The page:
The palpable chasm between a fond memory and the present is the definition of nostalgia.
Today I thought of the milkman.
It was a train of thought that started with me thinking of second grade, then I remembered Englewood, then I recalled the day they opened La Lecheria, Garden State Farms. Ultimately, by free association, I thought of milk and milk made me think of…well, the milkman.
Immediately, my mind was flooded with a host of memories that could easily fill my personal buffet table of nostalgia.
As I chuckled and held back happy tears (the older I get, the more sentimental I become) I thought of my Abuela Nina’s porch and the battered aluminum box where the milkman swapped out the rounded top bottles with fresh milk on delivery days. For some odd reason only known to writers (who notice and file away everything), I recall the lid was broken and it just sat atop the metal box, barely closing it. I remember trading out the ’emptys’ and pulling the delivered, fresh milk on winter mornings – cold from the Jersey winters and delicious to the taste right from the boddle (before it became warm cafe con leche).
Nina’s porch on winter days also braved the elements and had a rusted metal swing chair which took on the chill as well. It was hard to just sit there for it was like being embraced by ice.
But sit there we did as we enjoyed our winters, our summers and every season in between.
Every child should have the opportunity to have a near perfect grandparent and I was blessed to have three who influenced my life (I never met my Abuelo Manuel who died in Cuba).
The memory of Nina’s porch took me on a journey this morning where I recalled meeting my other grandparents, my mother’s parents, when they made their way to the states from Cuba (by way of Spain in the seventies). My Abuela Maya was a perennial party girl. She could hold her own at any social function, dancing, laughing and having a great time. Abuela Maya was also a lover of spirits (and I’m not talking about the Holy kind).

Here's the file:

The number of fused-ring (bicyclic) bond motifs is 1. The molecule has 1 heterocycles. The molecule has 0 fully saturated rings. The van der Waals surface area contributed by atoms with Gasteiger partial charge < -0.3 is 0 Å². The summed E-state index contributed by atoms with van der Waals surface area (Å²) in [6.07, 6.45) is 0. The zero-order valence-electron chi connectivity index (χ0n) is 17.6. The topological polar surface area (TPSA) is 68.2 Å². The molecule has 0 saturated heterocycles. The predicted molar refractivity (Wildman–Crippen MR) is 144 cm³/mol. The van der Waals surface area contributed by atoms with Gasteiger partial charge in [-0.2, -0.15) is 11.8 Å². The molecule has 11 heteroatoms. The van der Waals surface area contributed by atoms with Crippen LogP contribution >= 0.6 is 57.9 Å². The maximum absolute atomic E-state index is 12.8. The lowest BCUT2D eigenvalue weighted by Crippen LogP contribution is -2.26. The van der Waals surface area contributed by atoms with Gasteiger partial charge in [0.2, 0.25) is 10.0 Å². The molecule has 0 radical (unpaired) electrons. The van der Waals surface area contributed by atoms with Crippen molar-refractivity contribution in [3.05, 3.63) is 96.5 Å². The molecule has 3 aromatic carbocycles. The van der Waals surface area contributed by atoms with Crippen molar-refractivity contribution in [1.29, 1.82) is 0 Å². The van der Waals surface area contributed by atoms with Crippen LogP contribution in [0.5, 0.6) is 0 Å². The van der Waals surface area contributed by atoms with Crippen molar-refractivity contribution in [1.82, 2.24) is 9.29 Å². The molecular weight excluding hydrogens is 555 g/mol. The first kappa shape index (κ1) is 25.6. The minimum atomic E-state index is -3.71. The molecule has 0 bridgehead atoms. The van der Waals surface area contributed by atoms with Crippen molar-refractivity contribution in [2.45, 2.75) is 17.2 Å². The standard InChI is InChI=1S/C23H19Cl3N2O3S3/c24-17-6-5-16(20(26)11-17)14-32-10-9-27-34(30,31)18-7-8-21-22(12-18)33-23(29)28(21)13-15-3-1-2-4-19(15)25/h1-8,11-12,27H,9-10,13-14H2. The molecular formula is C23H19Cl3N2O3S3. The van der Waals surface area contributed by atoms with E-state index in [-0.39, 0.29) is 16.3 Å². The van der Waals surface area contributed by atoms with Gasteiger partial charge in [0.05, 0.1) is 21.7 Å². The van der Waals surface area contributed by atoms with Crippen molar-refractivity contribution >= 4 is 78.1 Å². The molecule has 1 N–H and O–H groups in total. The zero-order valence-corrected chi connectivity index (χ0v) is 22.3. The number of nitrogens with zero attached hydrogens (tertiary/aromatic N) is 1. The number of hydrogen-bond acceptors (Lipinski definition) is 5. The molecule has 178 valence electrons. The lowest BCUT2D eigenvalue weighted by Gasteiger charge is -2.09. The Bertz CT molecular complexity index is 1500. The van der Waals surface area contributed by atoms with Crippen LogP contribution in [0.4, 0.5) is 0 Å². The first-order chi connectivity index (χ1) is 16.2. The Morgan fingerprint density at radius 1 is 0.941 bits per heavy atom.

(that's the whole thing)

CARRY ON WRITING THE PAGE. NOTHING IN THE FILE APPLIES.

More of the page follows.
Maya loved what she called ‘Espagetti Americano’, boiled pasta with a just a little marinara over it. She always wanted me to make this for her and for my Abuelo Valero. As a teenager, I would ride my bike to my grandparent’s apartment and I would cook dinner for them. We’d eat, they’d tell me stories about Cuba and I got to know them for the people they were. Not having grown up with them, we didn’t share this immediate connection. By the time they both left this world, much later in my life, I am proud to say, they were both my grandparents and they certainly knew who this grandson of theirs was on his way to becoming.
My grandparents have passed on now, but I think of them often and I’m grateful they each had a hand in lending their affection and influence in my life. Memories of them, unlike the ’emptys’ that could be exchanged on delivery days in the battered aluminum box, are permanent and everlasting in my heart.
And while the Milkman no longer delivers the goods, today he delivered an entire shipment of happy thoughts just for me.